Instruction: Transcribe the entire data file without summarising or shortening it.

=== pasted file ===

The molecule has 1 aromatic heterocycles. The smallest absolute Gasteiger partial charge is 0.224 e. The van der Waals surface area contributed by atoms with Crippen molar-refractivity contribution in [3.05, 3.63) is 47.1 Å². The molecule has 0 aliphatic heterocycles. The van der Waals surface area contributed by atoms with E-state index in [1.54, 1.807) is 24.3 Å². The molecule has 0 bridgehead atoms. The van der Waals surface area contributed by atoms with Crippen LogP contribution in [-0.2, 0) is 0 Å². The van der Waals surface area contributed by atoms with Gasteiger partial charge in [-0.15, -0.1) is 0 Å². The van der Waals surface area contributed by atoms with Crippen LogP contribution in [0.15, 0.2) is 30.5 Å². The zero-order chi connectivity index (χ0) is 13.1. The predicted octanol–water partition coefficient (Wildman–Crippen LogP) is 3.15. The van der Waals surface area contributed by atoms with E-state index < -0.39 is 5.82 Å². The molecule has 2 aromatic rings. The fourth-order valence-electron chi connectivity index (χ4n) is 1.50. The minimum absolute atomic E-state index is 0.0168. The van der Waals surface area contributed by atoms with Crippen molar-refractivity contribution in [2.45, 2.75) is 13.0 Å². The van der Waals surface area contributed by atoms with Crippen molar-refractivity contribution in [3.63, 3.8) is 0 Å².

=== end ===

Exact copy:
The molecule has 1 aromatic heterocycles. The smallest absolute Gasteiger partial charge is 0.224 e. The van der Waals surface area contributed by atoms with Crippen molar-refractivity contribution in [3.05, 3.63) is 47.1 Å². The molecule has 0 aliphatic heterocycles. The van der Waals surface area contributed by atoms with E-state index in [1.54, 1.807) is 24.3 Å². The molecule has 0 bridgehead atoms. The van der Waals surface area contributed by atoms with Crippen LogP contribution in [-0.2, 0) is 0 Å². The van der Waals surface area contributed by atoms with Gasteiger partial charge in [-0.15, -0.1) is 0 Å². The van der Waals surface area contributed by atoms with Crippen LogP contribution in [0.15, 0.2) is 30.5 Å². The zero-order chi connectivity index (χ0) is 13.1. The predicted octanol–water partition coefficient (Wildman–Crippen LogP) is 3.15. The van der Waals surface area contributed by atoms with E-state index < -0.39 is 5.82 Å². The molecule has 2 aromatic rings. The fourth-order valence-electron chi connectivity index (χ4n) is 1.50. The minimum absolute atomic E-state index is 0.0168. The van der Waals surface area contributed by atoms with Crippen molar-refractivity contribution in [2.45, 2.75) is 13.0 Å². The van der Waals surface area contributed by atoms with Crippen molar-refractivity contribution in [3.63, 3.8) is 0 Å².